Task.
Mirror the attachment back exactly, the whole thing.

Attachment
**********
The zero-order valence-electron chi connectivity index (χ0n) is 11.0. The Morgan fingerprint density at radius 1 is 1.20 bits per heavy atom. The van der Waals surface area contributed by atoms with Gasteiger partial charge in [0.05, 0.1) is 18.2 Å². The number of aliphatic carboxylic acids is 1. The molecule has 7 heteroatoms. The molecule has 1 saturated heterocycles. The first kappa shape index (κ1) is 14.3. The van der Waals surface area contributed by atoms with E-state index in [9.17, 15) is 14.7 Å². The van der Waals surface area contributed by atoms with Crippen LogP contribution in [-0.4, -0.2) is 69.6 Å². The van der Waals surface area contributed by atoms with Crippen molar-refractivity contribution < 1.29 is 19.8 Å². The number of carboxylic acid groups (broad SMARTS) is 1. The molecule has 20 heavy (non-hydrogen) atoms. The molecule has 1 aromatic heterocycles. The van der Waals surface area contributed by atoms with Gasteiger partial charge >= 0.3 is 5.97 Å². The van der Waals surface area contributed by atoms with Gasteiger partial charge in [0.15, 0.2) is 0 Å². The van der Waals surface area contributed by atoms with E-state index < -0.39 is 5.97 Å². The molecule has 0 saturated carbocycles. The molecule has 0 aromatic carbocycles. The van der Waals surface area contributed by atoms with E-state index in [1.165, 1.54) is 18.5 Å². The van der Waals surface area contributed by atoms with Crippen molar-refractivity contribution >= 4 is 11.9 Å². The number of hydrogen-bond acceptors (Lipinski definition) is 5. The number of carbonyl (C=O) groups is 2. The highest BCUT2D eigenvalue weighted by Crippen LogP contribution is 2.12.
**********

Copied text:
The zero-order valence-electron chi connectivity index (χ0n) is 11.0. The Morgan fingerprint density at radius 1 is 1.20 bits per heavy atom. The van der Waals surface area contributed by atoms with Gasteiger partial charge in [0.05, 0.1) is 18.2 Å². The number of aliphatic carboxylic acids is 1. The molecule has 7 heteroatoms. The molecule has 1 saturated heterocycles. The first kappa shape index (κ1) is 14.3. The van der Waals surface area contributed by atoms with E-state index in [9.17, 15) is 14.7 Å². The van der Waals surface area contributed by atoms with Crippen LogP contribution in [-0.4, -0.2) is 69.6 Å². The van der Waals surface area contributed by atoms with Crippen molar-refractivity contribution < 1.29 is 19.8 Å². The number of carboxylic acid groups (broad SMARTS) is 1. The molecule has 20 heavy (non-hydrogen) atoms. The molecule has 1 aromatic heterocycles. The van der Waals surface area contributed by atoms with Gasteiger partial charge >= 0.3 is 5.97 Å². The van der Waals surface area contributed by atoms with Gasteiger partial charge in [0.15, 0.2) is 0 Å². The van der Waals surface area contributed by atoms with E-state index < -0.39 is 5.97 Å². The molecule has 0 saturated carbocycles. The molecule has 0 aromatic carbocycles. The van der Waals surface area contributed by atoms with E-state index in [1.165, 1.54) is 18.5 Å². The van der Waals surface area contributed by atoms with Crippen molar-refractivity contribution >= 4 is 11.9 Å². The number of hydrogen-bond acceptors (Lipinski definition) is 5. The number of carbonyl (C=O) groups is 2. The highest BCUT2D eigenvalue weighted by Crippen LogP contribution is 2.12.